Donald Trump may have normalized cognitive dissonance for many of his supporters and some young people. But wishing away the pandemic does not affect reality.
Yesterday Peter Navarro declared that the US-China trade deal was dead in the water, which his boss quickly walked back on Twitter. In a world of global threats, should bilateral disputes remain our focus, or are we wasting precious time? As I wrote for the G7 Research Group:
Moral Mentors: Sustainability and Corporate Responsibility in Era of Covid-19 and Black Lives Matter
Well before Nike or Starbucks was even a glimmer in the eye of their founders, a little-known economist sat down at his desk in the 1950s in America to write why he believed companies are obliged to be responsible citizens.
Last Friday the Federal Reserve published another week of data on the US commercial banks’ assets and liabilities, completing the month of May. Deposits rose by 0.2% in the week to 27th May, so that the sequence of weeks since the start of March is as given in the table below.
This article was originally published by Washington Monthly.
The Bureau of Labor Statistics (BLS) surprised the markets and most economists Friday with an announcement that the unemployment rate fell from 14.7 percent in April to 13.3 percent in May. President Donald Trump had the temerity to boast that George Floyd, the unarmed black man killed by a white police officer in Minneapolis, was “looking down from heaven” to admire those numbers. “This is a great day for him,” Trump said in the Rose Garden. “This is a great day for everybody.”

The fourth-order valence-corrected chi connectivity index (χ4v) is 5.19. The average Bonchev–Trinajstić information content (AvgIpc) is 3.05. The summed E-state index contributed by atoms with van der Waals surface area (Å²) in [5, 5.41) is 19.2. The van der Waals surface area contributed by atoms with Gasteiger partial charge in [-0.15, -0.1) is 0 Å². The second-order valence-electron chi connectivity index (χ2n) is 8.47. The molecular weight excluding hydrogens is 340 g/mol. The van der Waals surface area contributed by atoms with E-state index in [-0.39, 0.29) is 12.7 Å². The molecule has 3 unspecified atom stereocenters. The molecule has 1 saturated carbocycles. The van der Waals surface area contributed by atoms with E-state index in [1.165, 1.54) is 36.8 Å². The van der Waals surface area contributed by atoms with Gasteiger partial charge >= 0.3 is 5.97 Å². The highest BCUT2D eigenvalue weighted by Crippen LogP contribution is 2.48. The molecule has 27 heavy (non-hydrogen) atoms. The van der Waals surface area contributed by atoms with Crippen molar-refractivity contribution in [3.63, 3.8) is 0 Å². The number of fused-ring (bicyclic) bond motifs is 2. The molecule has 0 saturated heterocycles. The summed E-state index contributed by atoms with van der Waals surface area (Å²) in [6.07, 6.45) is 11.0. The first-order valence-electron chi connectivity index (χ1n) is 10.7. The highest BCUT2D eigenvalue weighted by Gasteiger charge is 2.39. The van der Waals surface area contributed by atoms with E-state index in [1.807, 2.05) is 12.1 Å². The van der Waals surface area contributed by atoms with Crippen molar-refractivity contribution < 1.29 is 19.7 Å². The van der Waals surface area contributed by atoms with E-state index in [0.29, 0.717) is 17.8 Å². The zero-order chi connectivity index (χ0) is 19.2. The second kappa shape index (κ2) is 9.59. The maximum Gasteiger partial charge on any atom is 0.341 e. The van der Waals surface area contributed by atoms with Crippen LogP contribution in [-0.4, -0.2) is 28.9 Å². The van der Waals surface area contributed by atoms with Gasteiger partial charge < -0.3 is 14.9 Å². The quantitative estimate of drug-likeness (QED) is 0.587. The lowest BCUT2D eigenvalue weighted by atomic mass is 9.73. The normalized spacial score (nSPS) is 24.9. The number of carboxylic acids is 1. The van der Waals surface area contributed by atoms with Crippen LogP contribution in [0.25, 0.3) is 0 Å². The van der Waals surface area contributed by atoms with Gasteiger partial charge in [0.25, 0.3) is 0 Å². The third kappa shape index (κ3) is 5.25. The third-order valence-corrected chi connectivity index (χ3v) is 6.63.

The field of behavioral finance studies the behavior of the investment markets. Similarly, the field of behavioral economics studies the behavior of the global economy and the numerous national, regional, and local economies.
But what of the field of behavioral accounting? How does it resemble the fields of behavioral finance and economics? And how does it differ?
April’s 14.7 percent unemployment rate, announced by the Labor Department last Friday, is awful by any standard. The official tally shows that unemployment increased by 15,938,000 people last month—to 23,078,000 overall—resulting in the highest jobless rate since the Great Depression.